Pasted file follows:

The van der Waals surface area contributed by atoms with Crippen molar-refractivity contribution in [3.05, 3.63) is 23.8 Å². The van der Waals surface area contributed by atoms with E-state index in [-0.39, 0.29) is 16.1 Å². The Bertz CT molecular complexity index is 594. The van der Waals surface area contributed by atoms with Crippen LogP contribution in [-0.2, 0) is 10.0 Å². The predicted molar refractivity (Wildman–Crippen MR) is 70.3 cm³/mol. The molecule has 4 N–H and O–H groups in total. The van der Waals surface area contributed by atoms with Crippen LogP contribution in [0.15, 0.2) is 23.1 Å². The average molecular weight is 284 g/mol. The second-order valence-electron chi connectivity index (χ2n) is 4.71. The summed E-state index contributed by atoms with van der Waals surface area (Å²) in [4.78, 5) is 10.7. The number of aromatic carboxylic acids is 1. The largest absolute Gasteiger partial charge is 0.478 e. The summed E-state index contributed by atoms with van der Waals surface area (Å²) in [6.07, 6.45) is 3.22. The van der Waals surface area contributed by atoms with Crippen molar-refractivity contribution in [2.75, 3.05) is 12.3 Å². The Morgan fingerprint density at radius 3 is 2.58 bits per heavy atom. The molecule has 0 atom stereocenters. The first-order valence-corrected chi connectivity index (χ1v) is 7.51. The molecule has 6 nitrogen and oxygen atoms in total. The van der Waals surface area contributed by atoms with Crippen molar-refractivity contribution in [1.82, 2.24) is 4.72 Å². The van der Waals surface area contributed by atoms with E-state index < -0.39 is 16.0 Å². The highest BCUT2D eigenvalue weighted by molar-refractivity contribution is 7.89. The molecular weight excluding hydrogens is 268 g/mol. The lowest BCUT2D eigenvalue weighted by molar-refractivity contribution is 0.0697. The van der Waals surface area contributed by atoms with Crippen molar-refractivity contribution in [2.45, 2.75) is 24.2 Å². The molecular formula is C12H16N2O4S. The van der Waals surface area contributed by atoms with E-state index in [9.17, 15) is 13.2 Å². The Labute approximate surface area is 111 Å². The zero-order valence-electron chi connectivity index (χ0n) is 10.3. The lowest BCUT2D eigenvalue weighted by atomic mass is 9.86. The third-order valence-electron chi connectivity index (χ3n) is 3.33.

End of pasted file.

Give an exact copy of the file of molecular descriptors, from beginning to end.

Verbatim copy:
The van der Waals surface area contributed by atoms with Crippen molar-refractivity contribution in [3.05, 3.63) is 23.8 Å². The van der Waals surface area contributed by atoms with E-state index in [-0.39, 0.29) is 16.1 Å². The Bertz CT molecular complexity index is 594. The van der Waals surface area contributed by atoms with Crippen LogP contribution in [-0.2, 0) is 10.0 Å². The predicted molar refractivity (Wildman–Crippen MR) is 70.3 cm³/mol. The molecule has 4 N–H and O–H groups in total. The van der Waals surface area contributed by atoms with Crippen LogP contribution in [0.15, 0.2) is 23.1 Å². The average molecular weight is 284 g/mol. The second-order valence-electron chi connectivity index (χ2n) is 4.71. The summed E-state index contributed by atoms with van der Waals surface area (Å²) in [4.78, 5) is 10.7. The number of aromatic carboxylic acids is 1. The largest absolute Gasteiger partial charge is 0.478 e. The summed E-state index contributed by atoms with van der Waals surface area (Å²) in [6.07, 6.45) is 3.22. The van der Waals surface area contributed by atoms with Crippen molar-refractivity contribution in [2.75, 3.05) is 12.3 Å². The Morgan fingerprint density at radius 3 is 2.58 bits per heavy atom. The molecule has 0 atom stereocenters. The first-order valence-corrected chi connectivity index (χ1v) is 7.51. The molecule has 6 nitrogen and oxygen atoms in total. The van der Waals surface area contributed by atoms with Crippen molar-refractivity contribution in [1.82, 2.24) is 4.72 Å². The van der Waals surface area contributed by atoms with E-state index < -0.39 is 16.0 Å². The highest BCUT2D eigenvalue weighted by molar-refractivity contribution is 7.89. The molecular weight excluding hydrogens is 268 g/mol. The lowest BCUT2D eigenvalue weighted by molar-refractivity contribution is 0.0697. The van der Waals surface area contributed by atoms with Crippen molar-refractivity contribution in [2.45, 2.75) is 24.2 Å². The molecular formula is C12H16N2O4S. The van der Waals surface area contributed by atoms with E-state index in [9.17, 15) is 13.2 Å². The Labute approximate surface area is 111 Å². The zero-order valence-electron chi connectivity index (χ0n) is 10.3. The lowest BCUT2D eigenvalue weighted by atomic mass is 9.86. The third-order valence-electron chi connectivity index (χ3n) is 3.33.